Who's Protecting America's Small Business?

Too often, the 'engine' of the U.S. economy remains vulnerable

As technology suppliers target primarily larger end-user companies, even the industry magazines and Web sites tend to focus circulation efforts to recruit larger end-users as a way of appealing to advertisers. They also seek to target their circulation to specific, security-related job titles, a practice that unintentionally favors larger companies where security roles are more clearly defined.

The same big-company strategy also extends to trade show attendance, which is promoted more strongly among big potential customers. Even professional security organizations are targeted more to "full-time" security professionals rather than those for whom security is one of many functions. In general, security education and information about technology are less likely to be available as valuable security tools to small businesses.

Some large companies have embraced a role to promote security among small business, especially companies that are part of their supply chain. Large suppliers might require a supply chain certification that would point to specific vulnerabilities and guide small businesses to address them. However, there are obstacles to additional involvement of large companies in the security of small businesses, including possible civil liability, regulatory requirements and costs.

Businesses that import products also often seek Customs-Trade Partnership Against Terrorism (C-TPAT) certification, a program that seeks strategically to secure and facilitate international trade. Such certification minimizes the need for products to sit waiting for a customs inspection; therefore, they arrive sooner. C-TPAT certification and supply chain certifications can help to guide small businesses toward a more strategic view of security.

Some Approaches with Promise

Public-private partnerships have also emerged as a tool to boost the security of small businesses. Here are some examples:

Michigan State University (MSU) Critical Incident Protocol (CIPS) Community Facilitation Program. Under a federal grant, MSU created its CIP program to "enhance cities', counties' and regions' capabilities to prepare for, respond to and recover from man-made and natural disasters through public and private sector collaboration, communication and cooperation."

The public-private partnership for joint management of critical incidents provides a channel for participation by small businesses in programs initiated in 47 communities in 24 states with 4,200 participants. When federal funding for the program ended last year, CIP began an initiative partnering with the Security Executive Council. Involvement by the MSU School of Criminal Justice provides expertise on a variety of subjects that could enhance business continuity, government continuity of operations, security, risk management, crisis management and emergency preparedness. MSU faculty members offer expertise in brand protection, hiring/recruitment/retention, security, domestic terrorism, risk/threat assessment, critical incident planning, identity theft and others.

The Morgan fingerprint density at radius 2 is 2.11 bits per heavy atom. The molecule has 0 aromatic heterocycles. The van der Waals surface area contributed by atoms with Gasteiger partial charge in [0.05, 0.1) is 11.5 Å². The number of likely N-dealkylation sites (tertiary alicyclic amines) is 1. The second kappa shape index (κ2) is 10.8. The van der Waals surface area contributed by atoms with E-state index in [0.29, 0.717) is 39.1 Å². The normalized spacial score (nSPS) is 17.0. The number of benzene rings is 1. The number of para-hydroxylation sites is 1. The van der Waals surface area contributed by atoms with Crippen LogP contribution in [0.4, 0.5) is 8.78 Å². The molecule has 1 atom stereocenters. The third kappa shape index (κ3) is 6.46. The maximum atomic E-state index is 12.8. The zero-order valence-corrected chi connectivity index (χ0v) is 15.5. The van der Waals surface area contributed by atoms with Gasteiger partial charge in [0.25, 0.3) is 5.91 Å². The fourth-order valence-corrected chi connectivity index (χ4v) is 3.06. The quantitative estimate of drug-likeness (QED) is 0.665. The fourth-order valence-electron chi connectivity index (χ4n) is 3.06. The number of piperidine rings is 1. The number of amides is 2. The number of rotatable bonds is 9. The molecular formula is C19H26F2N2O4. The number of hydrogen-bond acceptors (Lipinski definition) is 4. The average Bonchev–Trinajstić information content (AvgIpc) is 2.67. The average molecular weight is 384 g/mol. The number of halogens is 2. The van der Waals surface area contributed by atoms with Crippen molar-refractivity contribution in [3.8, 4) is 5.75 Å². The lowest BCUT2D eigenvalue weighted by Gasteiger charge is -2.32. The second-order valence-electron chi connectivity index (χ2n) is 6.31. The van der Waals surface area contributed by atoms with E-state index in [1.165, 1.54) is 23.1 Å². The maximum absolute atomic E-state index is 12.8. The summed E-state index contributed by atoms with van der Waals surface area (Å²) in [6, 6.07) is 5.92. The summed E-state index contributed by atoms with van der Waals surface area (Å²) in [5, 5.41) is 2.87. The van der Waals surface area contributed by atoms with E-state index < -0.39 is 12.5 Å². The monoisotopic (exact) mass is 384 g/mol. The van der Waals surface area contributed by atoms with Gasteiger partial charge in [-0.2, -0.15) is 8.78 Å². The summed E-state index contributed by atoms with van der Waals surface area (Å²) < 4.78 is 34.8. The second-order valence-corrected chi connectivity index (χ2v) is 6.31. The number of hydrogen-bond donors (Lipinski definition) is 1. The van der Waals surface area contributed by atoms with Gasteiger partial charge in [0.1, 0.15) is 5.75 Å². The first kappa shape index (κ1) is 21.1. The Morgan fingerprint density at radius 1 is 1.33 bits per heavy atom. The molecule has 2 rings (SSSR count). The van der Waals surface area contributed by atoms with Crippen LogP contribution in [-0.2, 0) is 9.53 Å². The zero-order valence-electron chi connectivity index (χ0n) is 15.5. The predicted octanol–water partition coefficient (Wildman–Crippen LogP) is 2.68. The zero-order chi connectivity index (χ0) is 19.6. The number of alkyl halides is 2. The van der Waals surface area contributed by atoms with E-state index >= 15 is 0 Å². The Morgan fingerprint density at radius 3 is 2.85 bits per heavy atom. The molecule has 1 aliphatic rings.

Target/Safe City Program. Large retailer Target leads a community-based initiative to leverage partnerships and technology to help communities and businesses reduce crime and create an environment where people feel safe and secure. The collaborative effort involves area retailers, community organizations and business and property management. By combining resources through programs like these, small businesses are able to access technologies and information-sharing opportunities they otherwise could not. And the community focus on safety and security benefits all community stakeholders. Target's approach is to share resources and expertise to build safer, more vibrant communities.

COPS Bureau / Los Angeles. Community-oriented policing services (COPS) bureaus provide a means for police departments to focus on crime trends impacting neighborhoods. At the COPS Bureau in Los Angeles, for example, the focus is on specific enforcement against criminal actions identified by community stakeholders. The bureau uses any and all Los Angeles County resources to impact the crime in a specific neighborhood or area. This narrow geographic focus gives neighborhood small businesses the ear of local law enforcement, developing relationships and making their security concerns known.